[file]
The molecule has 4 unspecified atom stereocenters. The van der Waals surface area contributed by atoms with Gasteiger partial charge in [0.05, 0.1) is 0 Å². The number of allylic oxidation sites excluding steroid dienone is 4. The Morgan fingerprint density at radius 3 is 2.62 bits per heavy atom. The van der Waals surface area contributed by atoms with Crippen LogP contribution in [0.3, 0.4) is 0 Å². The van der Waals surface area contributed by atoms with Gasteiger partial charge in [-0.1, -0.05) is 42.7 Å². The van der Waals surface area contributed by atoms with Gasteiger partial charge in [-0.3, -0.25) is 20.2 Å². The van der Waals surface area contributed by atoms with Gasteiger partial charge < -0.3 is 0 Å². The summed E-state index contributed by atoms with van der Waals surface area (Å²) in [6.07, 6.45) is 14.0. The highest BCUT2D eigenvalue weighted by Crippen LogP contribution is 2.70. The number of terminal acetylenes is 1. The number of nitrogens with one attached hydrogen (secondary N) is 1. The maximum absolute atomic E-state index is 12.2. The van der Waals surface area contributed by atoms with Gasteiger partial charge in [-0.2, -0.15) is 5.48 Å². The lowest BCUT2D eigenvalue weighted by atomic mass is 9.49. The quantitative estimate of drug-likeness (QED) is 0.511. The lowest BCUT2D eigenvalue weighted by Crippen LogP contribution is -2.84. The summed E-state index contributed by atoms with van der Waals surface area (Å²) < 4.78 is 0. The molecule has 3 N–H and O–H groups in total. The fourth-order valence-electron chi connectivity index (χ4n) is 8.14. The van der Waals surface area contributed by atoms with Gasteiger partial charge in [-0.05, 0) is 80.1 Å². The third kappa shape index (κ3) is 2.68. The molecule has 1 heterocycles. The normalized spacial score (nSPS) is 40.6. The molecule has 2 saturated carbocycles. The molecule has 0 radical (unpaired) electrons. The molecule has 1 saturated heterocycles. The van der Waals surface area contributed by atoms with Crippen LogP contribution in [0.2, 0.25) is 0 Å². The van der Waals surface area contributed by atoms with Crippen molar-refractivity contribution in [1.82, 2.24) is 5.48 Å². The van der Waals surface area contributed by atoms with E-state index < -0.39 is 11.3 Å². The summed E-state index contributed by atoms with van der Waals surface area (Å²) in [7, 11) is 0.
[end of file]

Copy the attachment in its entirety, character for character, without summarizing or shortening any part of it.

The molecule has 4 unspecified atom stereocenters. The van der Waals surface area contributed by atoms with Gasteiger partial charge in [0.05, 0.1) is 0 Å². The number of allylic oxidation sites excluding steroid dienone is 4. The Morgan fingerprint density at radius 3 is 2.62 bits per heavy atom. The van der Waals surface area contributed by atoms with Crippen LogP contribution in [0.3, 0.4) is 0 Å². The van der Waals surface area contributed by atoms with Gasteiger partial charge in [-0.1, -0.05) is 42.7 Å². The van der Waals surface area contributed by atoms with Gasteiger partial charge in [-0.3, -0.25) is 20.2 Å². The van der Waals surface area contributed by atoms with Gasteiger partial charge < -0.3 is 0 Å². The summed E-state index contributed by atoms with van der Waals surface area (Å²) in [6.07, 6.45) is 14.0. The highest BCUT2D eigenvalue weighted by Crippen LogP contribution is 2.70. The number of terminal acetylenes is 1. The number of nitrogens with one attached hydrogen (secondary N) is 1. The maximum absolute atomic E-state index is 12.2. The van der Waals surface area contributed by atoms with Gasteiger partial charge in [-0.2, -0.15) is 5.48 Å². The lowest BCUT2D eigenvalue weighted by atomic mass is 9.49. The quantitative estimate of drug-likeness (QED) is 0.511. The lowest BCUT2D eigenvalue weighted by Crippen LogP contribution is -2.84. The summed E-state index contributed by atoms with van der Waals surface area (Å²) < 4.78 is 0. The molecule has 3 N–H and O–H groups in total. The fourth-order valence-electron chi connectivity index (χ4n) is 8.14. The van der Waals surface area contributed by atoms with Gasteiger partial charge in [-0.05, 0) is 80.1 Å². The third kappa shape index (κ3) is 2.68. The molecule has 1 heterocycles. The normalized spacial score (nSPS) is 40.6. The molecule has 2 saturated carbocycles. The molecule has 0 radical (unpaired) electrons. The molecule has 1 saturated heterocycles. The van der Waals surface area contributed by atoms with Crippen LogP contribution in [0.2, 0.25) is 0 Å². The van der Waals surface area contributed by atoms with Crippen molar-refractivity contribution in [1.82, 2.24) is 5.48 Å². The van der Waals surface area contributed by atoms with E-state index < -0.39 is 11.3 Å². The summed E-state index contributed by atoms with van der Waals surface area (Å²) in [7, 11) is 0.